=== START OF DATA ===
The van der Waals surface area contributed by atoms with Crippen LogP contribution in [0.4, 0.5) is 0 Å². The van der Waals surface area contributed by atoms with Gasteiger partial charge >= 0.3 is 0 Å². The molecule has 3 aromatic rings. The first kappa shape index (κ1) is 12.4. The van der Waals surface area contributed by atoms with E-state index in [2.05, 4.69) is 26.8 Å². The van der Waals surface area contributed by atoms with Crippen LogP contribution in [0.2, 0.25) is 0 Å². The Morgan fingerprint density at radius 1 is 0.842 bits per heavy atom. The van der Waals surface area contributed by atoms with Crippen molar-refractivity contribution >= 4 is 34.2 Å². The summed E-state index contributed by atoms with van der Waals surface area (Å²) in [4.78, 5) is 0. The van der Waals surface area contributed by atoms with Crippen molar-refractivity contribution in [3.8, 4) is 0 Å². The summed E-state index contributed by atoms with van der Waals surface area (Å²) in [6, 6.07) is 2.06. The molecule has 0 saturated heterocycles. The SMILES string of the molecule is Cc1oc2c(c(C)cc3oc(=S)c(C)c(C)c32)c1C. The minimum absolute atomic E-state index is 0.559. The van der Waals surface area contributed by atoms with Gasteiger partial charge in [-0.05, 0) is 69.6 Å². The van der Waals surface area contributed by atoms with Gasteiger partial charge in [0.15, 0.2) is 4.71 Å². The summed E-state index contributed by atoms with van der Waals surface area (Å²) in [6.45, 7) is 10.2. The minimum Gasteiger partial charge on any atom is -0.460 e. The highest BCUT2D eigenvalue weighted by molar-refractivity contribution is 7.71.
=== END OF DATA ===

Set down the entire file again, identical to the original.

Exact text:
The van der Waals surface area contributed by atoms with Crippen LogP contribution in [0.4, 0.5) is 0 Å². The van der Waals surface area contributed by atoms with Gasteiger partial charge >= 0.3 is 0 Å². The molecule has 3 aromatic rings. The first kappa shape index (κ1) is 12.4. The van der Waals surface area contributed by atoms with E-state index in [2.05, 4.69) is 26.8 Å². The van der Waals surface area contributed by atoms with Crippen LogP contribution in [0.2, 0.25) is 0 Å². The Morgan fingerprint density at radius 1 is 0.842 bits per heavy atom. The van der Waals surface area contributed by atoms with Crippen molar-refractivity contribution >= 4 is 34.2 Å². The summed E-state index contributed by atoms with van der Waals surface area (Å²) in [4.78, 5) is 0. The van der Waals surface area contributed by atoms with Crippen molar-refractivity contribution in [3.8, 4) is 0 Å². The summed E-state index contributed by atoms with van der Waals surface area (Å²) in [6, 6.07) is 2.06. The molecule has 0 saturated heterocycles. The SMILES string of the molecule is Cc1oc2c(c(C)cc3oc(=S)c(C)c(C)c32)c1C. The minimum absolute atomic E-state index is 0.559. The van der Waals surface area contributed by atoms with Gasteiger partial charge in [-0.05, 0) is 69.6 Å². The van der Waals surface area contributed by atoms with Gasteiger partial charge in [0.15, 0.2) is 4.71 Å². The summed E-state index contributed by atoms with van der Waals surface area (Å²) in [6.45, 7) is 10.2. The minimum Gasteiger partial charge on any atom is -0.460 e. The highest BCUT2D eigenvalue weighted by molar-refractivity contribution is 7.71.